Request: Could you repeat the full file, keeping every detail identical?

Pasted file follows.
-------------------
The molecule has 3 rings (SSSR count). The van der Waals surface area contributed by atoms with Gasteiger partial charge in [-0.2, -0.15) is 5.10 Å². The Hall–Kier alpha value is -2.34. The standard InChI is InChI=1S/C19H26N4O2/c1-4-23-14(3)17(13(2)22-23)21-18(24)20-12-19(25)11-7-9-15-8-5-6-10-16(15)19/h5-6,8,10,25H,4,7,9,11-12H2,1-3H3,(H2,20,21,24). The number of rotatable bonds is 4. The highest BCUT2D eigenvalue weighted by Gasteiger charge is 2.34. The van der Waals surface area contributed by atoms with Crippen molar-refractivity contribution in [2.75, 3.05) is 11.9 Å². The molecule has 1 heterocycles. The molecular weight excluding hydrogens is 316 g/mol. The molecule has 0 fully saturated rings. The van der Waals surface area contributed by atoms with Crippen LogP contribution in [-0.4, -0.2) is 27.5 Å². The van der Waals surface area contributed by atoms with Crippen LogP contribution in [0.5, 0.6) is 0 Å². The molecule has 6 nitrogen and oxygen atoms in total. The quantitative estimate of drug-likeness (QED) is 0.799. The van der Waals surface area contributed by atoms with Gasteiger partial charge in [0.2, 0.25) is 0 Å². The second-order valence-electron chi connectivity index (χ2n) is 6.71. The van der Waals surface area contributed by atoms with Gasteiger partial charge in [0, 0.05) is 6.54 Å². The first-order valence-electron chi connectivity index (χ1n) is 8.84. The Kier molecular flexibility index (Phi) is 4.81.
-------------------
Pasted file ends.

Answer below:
The molecule has 3 rings (SSSR count). The van der Waals surface area contributed by atoms with Gasteiger partial charge in [-0.2, -0.15) is 5.10 Å². The Hall–Kier alpha value is -2.34. The standard InChI is InChI=1S/C19H26N4O2/c1-4-23-14(3)17(13(2)22-23)21-18(24)20-12-19(25)11-7-9-15-8-5-6-10-16(15)19/h5-6,8,10,25H,4,7,9,11-12H2,1-3H3,(H2,20,21,24). The number of rotatable bonds is 4. The highest BCUT2D eigenvalue weighted by Gasteiger charge is 2.34. The van der Waals surface area contributed by atoms with Crippen molar-refractivity contribution in [2.75, 3.05) is 11.9 Å². The molecule has 1 heterocycles. The molecular weight excluding hydrogens is 316 g/mol. The molecule has 0 fully saturated rings. The van der Waals surface area contributed by atoms with Crippen LogP contribution in [-0.4, -0.2) is 27.5 Å². The van der Waals surface area contributed by atoms with Crippen LogP contribution in [0.5, 0.6) is 0 Å². The molecule has 6 nitrogen and oxygen atoms in total. The quantitative estimate of drug-likeness (QED) is 0.799. The van der Waals surface area contributed by atoms with Gasteiger partial charge in [0.2, 0.25) is 0 Å². The second-order valence-electron chi connectivity index (χ2n) is 6.71. The van der Waals surface area contributed by atoms with Gasteiger partial charge in [0, 0.05) is 6.54 Å². The first-order valence-electron chi connectivity index (χ1n) is 8.84. The Kier molecular flexibility index (Phi) is 4.81.